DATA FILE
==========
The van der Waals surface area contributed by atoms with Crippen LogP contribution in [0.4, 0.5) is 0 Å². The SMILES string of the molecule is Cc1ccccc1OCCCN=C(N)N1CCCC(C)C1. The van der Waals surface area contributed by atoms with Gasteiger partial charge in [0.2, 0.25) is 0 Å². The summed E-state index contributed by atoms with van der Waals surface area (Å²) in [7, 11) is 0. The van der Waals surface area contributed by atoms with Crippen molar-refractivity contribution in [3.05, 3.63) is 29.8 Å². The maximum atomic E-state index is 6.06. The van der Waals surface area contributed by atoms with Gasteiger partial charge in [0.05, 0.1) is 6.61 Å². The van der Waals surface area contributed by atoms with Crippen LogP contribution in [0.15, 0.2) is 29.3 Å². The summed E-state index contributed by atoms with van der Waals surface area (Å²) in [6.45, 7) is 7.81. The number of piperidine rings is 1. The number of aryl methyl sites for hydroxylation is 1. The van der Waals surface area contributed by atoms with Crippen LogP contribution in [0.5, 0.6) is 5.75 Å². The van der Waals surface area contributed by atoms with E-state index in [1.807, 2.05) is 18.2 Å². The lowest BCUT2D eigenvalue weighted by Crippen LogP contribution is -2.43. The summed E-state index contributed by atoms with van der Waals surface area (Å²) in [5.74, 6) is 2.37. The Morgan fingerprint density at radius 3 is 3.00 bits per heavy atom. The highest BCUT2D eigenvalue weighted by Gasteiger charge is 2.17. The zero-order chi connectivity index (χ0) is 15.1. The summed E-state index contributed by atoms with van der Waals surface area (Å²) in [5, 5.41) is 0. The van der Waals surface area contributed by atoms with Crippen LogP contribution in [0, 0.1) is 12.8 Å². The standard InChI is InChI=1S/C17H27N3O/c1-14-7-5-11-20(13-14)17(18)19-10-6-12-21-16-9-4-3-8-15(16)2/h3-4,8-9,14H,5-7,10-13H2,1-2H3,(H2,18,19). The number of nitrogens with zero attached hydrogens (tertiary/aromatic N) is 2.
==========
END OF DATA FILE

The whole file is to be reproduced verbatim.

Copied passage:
The van der Waals surface area contributed by atoms with Crippen LogP contribution in [0.4, 0.5) is 0 Å². The SMILES string of the molecule is Cc1ccccc1OCCCN=C(N)N1CCCC(C)C1. The van der Waals surface area contributed by atoms with Gasteiger partial charge in [0.2, 0.25) is 0 Å². The summed E-state index contributed by atoms with van der Waals surface area (Å²) in [7, 11) is 0. The van der Waals surface area contributed by atoms with Crippen molar-refractivity contribution in [3.05, 3.63) is 29.8 Å². The maximum atomic E-state index is 6.06. The van der Waals surface area contributed by atoms with Gasteiger partial charge in [0.05, 0.1) is 6.61 Å². The van der Waals surface area contributed by atoms with Crippen LogP contribution in [0.15, 0.2) is 29.3 Å². The summed E-state index contributed by atoms with van der Waals surface area (Å²) in [6.45, 7) is 7.81. The number of piperidine rings is 1. The number of aryl methyl sites for hydroxylation is 1. The van der Waals surface area contributed by atoms with Crippen LogP contribution in [0.5, 0.6) is 5.75 Å². The van der Waals surface area contributed by atoms with E-state index in [1.807, 2.05) is 18.2 Å². The lowest BCUT2D eigenvalue weighted by Crippen LogP contribution is -2.43. The summed E-state index contributed by atoms with van der Waals surface area (Å²) in [5.74, 6) is 2.37. The Morgan fingerprint density at radius 3 is 3.00 bits per heavy atom. The highest BCUT2D eigenvalue weighted by Gasteiger charge is 2.17. The zero-order chi connectivity index (χ0) is 15.1. The summed E-state index contributed by atoms with van der Waals surface area (Å²) in [5, 5.41) is 0. The van der Waals surface area contributed by atoms with Crippen LogP contribution in [0, 0.1) is 12.8 Å². The standard InChI is InChI=1S/C17H27N3O/c1-14-7-5-11-20(13-14)17(18)19-10-6-12-21-16-9-4-3-8-15(16)2/h3-4,8-9,14H,5-7,10-13H2,1-2H3,(H2,18,19). The number of nitrogens with zero attached hydrogens (tertiary/aromatic N) is 2.